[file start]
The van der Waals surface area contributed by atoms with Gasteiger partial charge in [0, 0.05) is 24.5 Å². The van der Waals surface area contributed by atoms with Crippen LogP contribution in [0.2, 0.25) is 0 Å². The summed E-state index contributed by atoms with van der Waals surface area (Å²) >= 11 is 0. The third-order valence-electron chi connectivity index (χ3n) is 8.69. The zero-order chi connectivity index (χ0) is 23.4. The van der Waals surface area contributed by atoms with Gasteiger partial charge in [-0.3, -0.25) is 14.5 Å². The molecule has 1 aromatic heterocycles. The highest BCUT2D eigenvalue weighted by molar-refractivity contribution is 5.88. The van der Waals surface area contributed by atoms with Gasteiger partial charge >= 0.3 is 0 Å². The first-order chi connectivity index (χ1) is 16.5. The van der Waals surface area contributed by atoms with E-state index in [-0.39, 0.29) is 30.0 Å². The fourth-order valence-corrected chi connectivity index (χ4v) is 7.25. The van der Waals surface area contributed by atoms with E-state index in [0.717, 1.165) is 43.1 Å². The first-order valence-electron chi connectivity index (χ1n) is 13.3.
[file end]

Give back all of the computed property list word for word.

The van der Waals surface area contributed by atoms with Gasteiger partial charge in [0, 0.05) is 24.5 Å². The van der Waals surface area contributed by atoms with Crippen LogP contribution in [0.2, 0.25) is 0 Å². The summed E-state index contributed by atoms with van der Waals surface area (Å²) >= 11 is 0. The third-order valence-electron chi connectivity index (χ3n) is 8.69. The zero-order chi connectivity index (χ0) is 23.4. The van der Waals surface area contributed by atoms with Gasteiger partial charge in [-0.3, -0.25) is 14.5 Å². The molecule has 1 aromatic heterocycles. The highest BCUT2D eigenvalue weighted by molar-refractivity contribution is 5.88. The van der Waals surface area contributed by atoms with Gasteiger partial charge >= 0.3 is 0 Å². The first-order chi connectivity index (χ1) is 16.5. The van der Waals surface area contributed by atoms with E-state index in [-0.39, 0.29) is 30.0 Å². The fourth-order valence-corrected chi connectivity index (χ4v) is 7.25. The van der Waals surface area contributed by atoms with E-state index in [0.717, 1.165) is 43.1 Å². The first-order valence-electron chi connectivity index (χ1n) is 13.3.